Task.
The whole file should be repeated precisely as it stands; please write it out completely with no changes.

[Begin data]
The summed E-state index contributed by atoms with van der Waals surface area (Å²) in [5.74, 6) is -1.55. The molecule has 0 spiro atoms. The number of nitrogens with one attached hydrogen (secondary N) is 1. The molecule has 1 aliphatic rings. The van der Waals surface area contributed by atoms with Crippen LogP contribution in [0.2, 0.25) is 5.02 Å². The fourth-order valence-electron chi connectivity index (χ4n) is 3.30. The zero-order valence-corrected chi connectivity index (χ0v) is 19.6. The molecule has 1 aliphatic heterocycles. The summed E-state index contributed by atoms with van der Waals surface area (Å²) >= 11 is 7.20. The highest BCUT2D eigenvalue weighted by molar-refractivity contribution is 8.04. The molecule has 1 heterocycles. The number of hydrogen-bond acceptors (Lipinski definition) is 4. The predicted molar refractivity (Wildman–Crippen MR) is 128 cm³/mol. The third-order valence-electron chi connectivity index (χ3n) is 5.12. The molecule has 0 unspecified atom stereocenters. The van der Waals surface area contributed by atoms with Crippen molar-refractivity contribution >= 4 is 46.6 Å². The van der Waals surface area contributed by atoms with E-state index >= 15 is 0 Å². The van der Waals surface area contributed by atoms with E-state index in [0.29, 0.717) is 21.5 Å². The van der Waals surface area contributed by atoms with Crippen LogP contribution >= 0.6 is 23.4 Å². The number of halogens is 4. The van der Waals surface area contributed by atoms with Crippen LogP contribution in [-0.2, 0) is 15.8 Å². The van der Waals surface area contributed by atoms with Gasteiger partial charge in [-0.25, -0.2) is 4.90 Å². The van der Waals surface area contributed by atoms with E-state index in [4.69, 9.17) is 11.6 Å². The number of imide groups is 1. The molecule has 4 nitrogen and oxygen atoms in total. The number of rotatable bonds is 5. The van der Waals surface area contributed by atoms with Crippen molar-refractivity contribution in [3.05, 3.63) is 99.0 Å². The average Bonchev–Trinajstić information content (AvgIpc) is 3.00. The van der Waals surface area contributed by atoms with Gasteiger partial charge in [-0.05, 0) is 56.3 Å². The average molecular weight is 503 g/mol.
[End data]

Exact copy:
The summed E-state index contributed by atoms with van der Waals surface area (Å²) in [5.74, 6) is -1.55. The molecule has 0 spiro atoms. The number of nitrogens with one attached hydrogen (secondary N) is 1. The molecule has 1 aliphatic rings. The van der Waals surface area contributed by atoms with Crippen LogP contribution in [0.2, 0.25) is 5.02 Å². The fourth-order valence-electron chi connectivity index (χ4n) is 3.30. The zero-order valence-corrected chi connectivity index (χ0v) is 19.6. The molecule has 1 aliphatic heterocycles. The summed E-state index contributed by atoms with van der Waals surface area (Å²) >= 11 is 7.20. The highest BCUT2D eigenvalue weighted by molar-refractivity contribution is 8.04. The molecule has 1 heterocycles. The number of hydrogen-bond acceptors (Lipinski definition) is 4. The predicted molar refractivity (Wildman–Crippen MR) is 128 cm³/mol. The third-order valence-electron chi connectivity index (χ3n) is 5.12. The molecule has 0 unspecified atom stereocenters. The van der Waals surface area contributed by atoms with Crippen molar-refractivity contribution >= 4 is 46.6 Å². The van der Waals surface area contributed by atoms with E-state index >= 15 is 0 Å². The van der Waals surface area contributed by atoms with E-state index in [0.29, 0.717) is 21.5 Å². The van der Waals surface area contributed by atoms with Crippen LogP contribution >= 0.6 is 23.4 Å². The number of halogens is 4. The van der Waals surface area contributed by atoms with Crippen LogP contribution in [-0.2, 0) is 15.8 Å². The van der Waals surface area contributed by atoms with Gasteiger partial charge in [-0.25, -0.2) is 4.90 Å². The van der Waals surface area contributed by atoms with E-state index in [4.69, 9.17) is 11.6 Å². The number of imide groups is 1. The molecule has 4 nitrogen and oxygen atoms in total. The number of rotatable bonds is 5. The van der Waals surface area contributed by atoms with Crippen molar-refractivity contribution in [3.05, 3.63) is 99.0 Å². The average Bonchev–Trinajstić information content (AvgIpc) is 3.00. The van der Waals surface area contributed by atoms with Gasteiger partial charge in [-0.05, 0) is 56.3 Å². The average molecular weight is 503 g/mol.